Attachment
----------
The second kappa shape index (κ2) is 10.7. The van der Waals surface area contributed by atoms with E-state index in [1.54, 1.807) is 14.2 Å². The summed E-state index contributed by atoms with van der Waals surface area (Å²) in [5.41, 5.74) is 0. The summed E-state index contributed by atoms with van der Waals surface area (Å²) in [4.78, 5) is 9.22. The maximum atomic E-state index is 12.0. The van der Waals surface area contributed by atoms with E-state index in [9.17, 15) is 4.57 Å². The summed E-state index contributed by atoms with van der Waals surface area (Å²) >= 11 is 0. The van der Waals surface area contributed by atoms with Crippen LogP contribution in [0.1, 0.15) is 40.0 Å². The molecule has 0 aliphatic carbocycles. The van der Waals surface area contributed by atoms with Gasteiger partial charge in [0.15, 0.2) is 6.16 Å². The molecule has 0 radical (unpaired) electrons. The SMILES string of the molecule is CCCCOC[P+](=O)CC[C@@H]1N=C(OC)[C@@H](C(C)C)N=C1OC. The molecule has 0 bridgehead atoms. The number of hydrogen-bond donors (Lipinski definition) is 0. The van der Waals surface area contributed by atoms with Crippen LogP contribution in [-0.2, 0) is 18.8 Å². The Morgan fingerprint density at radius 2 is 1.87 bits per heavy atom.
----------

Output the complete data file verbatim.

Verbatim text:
The second kappa shape index (κ2) is 10.7. The van der Waals surface area contributed by atoms with E-state index in [1.54, 1.807) is 14.2 Å². The summed E-state index contributed by atoms with van der Waals surface area (Å²) in [5.41, 5.74) is 0. The summed E-state index contributed by atoms with van der Waals surface area (Å²) in [4.78, 5) is 9.22. The maximum atomic E-state index is 12.0. The van der Waals surface area contributed by atoms with E-state index in [9.17, 15) is 4.57 Å². The summed E-state index contributed by atoms with van der Waals surface area (Å²) >= 11 is 0. The van der Waals surface area contributed by atoms with Crippen LogP contribution in [0.1, 0.15) is 40.0 Å². The molecule has 0 aliphatic carbocycles. The van der Waals surface area contributed by atoms with Gasteiger partial charge in [0.15, 0.2) is 6.16 Å². The molecule has 0 radical (unpaired) electrons. The SMILES string of the molecule is CCCCOC[P+](=O)CC[C@@H]1N=C(OC)[C@@H](C(C)C)N=C1OC. The molecule has 0 bridgehead atoms. The number of hydrogen-bond donors (Lipinski definition) is 0. The van der Waals surface area contributed by atoms with Crippen LogP contribution in [-0.2, 0) is 18.8 Å². The Morgan fingerprint density at radius 2 is 1.87 bits per heavy atom.